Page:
Last week was the hardest homeschool week of my life. Too busy. Too much crying. Too much resistance. I have never felt so frustrated, so overwhelmed, and like all the cards were stacked up against me. It felt almost impossible.
It made me want to try harder. Or in other words, it made me want to try smarter.
So let me try this again.
Because of the struggles we had last week, I have done a little research, a little soul searching, and a little restructuring. I’ll try not to be too boring and get too much into the details, but there is a valuable message to all of this that I think can benefit others. (Update: this is kind of a boring blog post – but the links are awesome!!)
It is hard, sometimes really hard, but you can do this because you are smart and you can learn and grow and take control. When something is THIS important to you, you will do what it takes to make it happen, even if that requires humility and change.
So to break it down, what I wanted was my oldest to stop resisting with his math. I wanted my preschooler to stop whining and crying and being so needy. I wanted to give everybody everything they wanted and deserved without giving away everything I had… because I would like to keep some of that for me, too. In other words, I wanted to stop feeling like I was running around like a chicken with it’s head cut off.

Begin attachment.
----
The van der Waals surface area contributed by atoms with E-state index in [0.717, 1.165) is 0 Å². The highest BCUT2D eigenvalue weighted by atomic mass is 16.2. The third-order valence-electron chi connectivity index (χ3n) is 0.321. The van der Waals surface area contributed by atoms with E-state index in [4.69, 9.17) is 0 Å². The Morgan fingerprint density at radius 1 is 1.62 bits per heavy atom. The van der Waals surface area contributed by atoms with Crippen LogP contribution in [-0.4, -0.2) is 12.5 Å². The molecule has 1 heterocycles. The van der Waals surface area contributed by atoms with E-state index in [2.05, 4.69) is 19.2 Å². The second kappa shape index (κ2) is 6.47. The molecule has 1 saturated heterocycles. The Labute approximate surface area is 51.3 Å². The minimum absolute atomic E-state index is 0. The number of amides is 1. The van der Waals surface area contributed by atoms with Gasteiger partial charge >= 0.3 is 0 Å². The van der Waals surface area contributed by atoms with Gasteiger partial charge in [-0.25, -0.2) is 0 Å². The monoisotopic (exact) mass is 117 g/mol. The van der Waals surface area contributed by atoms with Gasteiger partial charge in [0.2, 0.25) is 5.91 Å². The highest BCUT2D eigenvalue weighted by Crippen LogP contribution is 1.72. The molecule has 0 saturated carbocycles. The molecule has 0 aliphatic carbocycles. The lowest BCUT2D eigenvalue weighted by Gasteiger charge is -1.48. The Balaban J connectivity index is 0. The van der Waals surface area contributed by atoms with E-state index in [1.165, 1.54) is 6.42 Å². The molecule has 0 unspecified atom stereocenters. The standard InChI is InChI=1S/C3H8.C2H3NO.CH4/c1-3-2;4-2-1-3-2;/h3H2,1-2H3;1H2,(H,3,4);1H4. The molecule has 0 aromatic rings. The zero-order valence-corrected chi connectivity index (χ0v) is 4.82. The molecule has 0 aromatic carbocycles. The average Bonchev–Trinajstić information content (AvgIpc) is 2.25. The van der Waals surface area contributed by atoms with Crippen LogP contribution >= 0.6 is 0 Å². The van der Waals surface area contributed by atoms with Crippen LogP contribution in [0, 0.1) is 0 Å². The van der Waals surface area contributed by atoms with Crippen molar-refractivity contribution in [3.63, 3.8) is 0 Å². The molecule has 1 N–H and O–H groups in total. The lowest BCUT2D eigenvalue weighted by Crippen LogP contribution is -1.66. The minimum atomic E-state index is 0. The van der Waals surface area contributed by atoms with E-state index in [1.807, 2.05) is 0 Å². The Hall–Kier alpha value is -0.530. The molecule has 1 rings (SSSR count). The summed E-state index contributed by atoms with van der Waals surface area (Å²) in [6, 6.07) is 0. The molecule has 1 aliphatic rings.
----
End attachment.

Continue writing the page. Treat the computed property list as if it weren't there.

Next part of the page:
This is what I have learned.
I watched a couple of webinars put on by a local homeschool mom and mentor. The first webinar was about getting your kids motivated to learn. The second was on finding balance between your homeschool and your home. I will plug the link in here so you can watch them for yourself (a third is supposed to come out soon, also this link takes a while to load, just fyi), but I would like to quickly highlight the things that were most applicable to me at this time. (Also, these webinars are fairly short, I think 45 minutes and 35 minutes or so. Very reasonable time commitment with valuable information.)